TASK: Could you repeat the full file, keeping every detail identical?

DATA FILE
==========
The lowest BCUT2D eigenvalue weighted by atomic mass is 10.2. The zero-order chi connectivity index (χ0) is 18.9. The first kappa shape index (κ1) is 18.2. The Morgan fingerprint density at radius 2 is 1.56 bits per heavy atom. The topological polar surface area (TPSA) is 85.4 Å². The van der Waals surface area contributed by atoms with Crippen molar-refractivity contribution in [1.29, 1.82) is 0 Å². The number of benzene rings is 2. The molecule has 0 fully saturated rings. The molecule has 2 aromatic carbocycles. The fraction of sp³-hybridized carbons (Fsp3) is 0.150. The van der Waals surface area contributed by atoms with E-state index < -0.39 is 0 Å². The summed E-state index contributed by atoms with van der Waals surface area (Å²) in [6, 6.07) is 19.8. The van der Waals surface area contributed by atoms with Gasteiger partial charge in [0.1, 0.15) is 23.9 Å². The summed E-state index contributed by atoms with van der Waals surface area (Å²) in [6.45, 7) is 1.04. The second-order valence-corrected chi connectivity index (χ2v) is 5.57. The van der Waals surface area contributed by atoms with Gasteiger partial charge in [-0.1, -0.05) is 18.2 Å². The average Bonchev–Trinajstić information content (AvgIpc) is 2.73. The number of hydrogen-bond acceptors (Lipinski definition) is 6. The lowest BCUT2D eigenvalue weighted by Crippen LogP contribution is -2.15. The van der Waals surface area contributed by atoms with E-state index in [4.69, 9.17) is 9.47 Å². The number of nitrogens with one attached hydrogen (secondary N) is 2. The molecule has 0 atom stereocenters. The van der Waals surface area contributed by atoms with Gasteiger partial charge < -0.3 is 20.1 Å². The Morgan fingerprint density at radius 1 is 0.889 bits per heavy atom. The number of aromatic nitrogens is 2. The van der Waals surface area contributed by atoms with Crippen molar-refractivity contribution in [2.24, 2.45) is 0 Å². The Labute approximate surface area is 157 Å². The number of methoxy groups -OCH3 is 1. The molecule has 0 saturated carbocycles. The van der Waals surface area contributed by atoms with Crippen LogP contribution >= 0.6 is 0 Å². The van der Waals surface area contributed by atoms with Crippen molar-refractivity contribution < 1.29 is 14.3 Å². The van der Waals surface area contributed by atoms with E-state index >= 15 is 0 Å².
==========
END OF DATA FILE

The lowest BCUT2D eigenvalue weighted by atomic mass is 10.2. The zero-order chi connectivity index (χ0) is 18.9. The first kappa shape index (κ1) is 18.2. The Morgan fingerprint density at radius 2 is 1.56 bits per heavy atom. The topological polar surface area (TPSA) is 85.4 Å². The van der Waals surface area contributed by atoms with Crippen molar-refractivity contribution in [1.29, 1.82) is 0 Å². The number of benzene rings is 2. The molecule has 0 fully saturated rings. The molecule has 2 aromatic carbocycles. The fraction of sp³-hybridized carbons (Fsp3) is 0.150. The van der Waals surface area contributed by atoms with E-state index < -0.39 is 0 Å². The summed E-state index contributed by atoms with van der Waals surface area (Å²) in [6, 6.07) is 19.8. The van der Waals surface area contributed by atoms with Gasteiger partial charge in [0.1, 0.15) is 23.9 Å². The summed E-state index contributed by atoms with van der Waals surface area (Å²) in [6.45, 7) is 1.04. The second-order valence-corrected chi connectivity index (χ2v) is 5.57. The van der Waals surface area contributed by atoms with Gasteiger partial charge in [-0.1, -0.05) is 18.2 Å². The average Bonchev–Trinajstić information content (AvgIpc) is 2.73. The number of hydrogen-bond acceptors (Lipinski definition) is 6. The lowest BCUT2D eigenvalue weighted by Crippen LogP contribution is -2.15. The van der Waals surface area contributed by atoms with E-state index in [4.69, 9.17) is 9.47 Å². The number of nitrogens with one attached hydrogen (secondary N) is 2. The molecule has 0 atom stereocenters. The van der Waals surface area contributed by atoms with Gasteiger partial charge < -0.3 is 20.1 Å². The Morgan fingerprint density at radius 1 is 0.889 bits per heavy atom. The number of aromatic nitrogens is 2. The van der Waals surface area contributed by atoms with Crippen molar-refractivity contribution in [2.24, 2.45) is 0 Å². The Labute approximate surface area is 157 Å². The number of methoxy groups -OCH3 is 1. The molecule has 0 saturated carbocycles. The van der Waals surface area contributed by atoms with Crippen LogP contribution >= 0.6 is 0 Å². The van der Waals surface area contributed by atoms with Crippen molar-refractivity contribution < 1.29 is 14.3 Å². The van der Waals surface area contributed by atoms with E-state index >= 15 is 0 Å².